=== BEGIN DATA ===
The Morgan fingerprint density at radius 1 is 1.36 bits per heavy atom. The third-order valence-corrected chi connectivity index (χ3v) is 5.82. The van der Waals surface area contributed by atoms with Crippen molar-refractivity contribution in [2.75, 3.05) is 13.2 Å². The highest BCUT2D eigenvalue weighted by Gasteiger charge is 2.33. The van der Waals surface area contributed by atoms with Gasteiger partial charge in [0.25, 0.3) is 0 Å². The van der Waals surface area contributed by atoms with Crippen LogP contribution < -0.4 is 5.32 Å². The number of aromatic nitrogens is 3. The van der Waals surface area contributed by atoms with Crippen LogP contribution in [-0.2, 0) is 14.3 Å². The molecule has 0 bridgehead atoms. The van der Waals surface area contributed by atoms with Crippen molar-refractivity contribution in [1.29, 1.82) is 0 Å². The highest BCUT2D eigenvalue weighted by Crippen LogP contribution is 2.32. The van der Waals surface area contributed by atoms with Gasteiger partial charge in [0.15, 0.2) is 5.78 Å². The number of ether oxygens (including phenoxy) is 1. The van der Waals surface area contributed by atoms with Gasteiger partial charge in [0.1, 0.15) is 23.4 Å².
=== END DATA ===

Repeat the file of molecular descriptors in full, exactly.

The Morgan fingerprint density at radius 1 is 1.36 bits per heavy atom. The third-order valence-corrected chi connectivity index (χ3v) is 5.82. The van der Waals surface area contributed by atoms with Crippen molar-refractivity contribution in [2.75, 3.05) is 13.2 Å². The highest BCUT2D eigenvalue weighted by Gasteiger charge is 2.33. The van der Waals surface area contributed by atoms with Gasteiger partial charge in [0.25, 0.3) is 0 Å². The van der Waals surface area contributed by atoms with Crippen LogP contribution < -0.4 is 5.32 Å². The number of aromatic nitrogens is 3. The van der Waals surface area contributed by atoms with Crippen LogP contribution in [-0.2, 0) is 14.3 Å². The molecule has 0 bridgehead atoms. The van der Waals surface area contributed by atoms with Crippen molar-refractivity contribution in [1.29, 1.82) is 0 Å². The highest BCUT2D eigenvalue weighted by Crippen LogP contribution is 2.32. The van der Waals surface area contributed by atoms with Gasteiger partial charge in [0.15, 0.2) is 5.78 Å². The number of ether oxygens (including phenoxy) is 1. The van der Waals surface area contributed by atoms with Gasteiger partial charge in [0.1, 0.15) is 23.4 Å².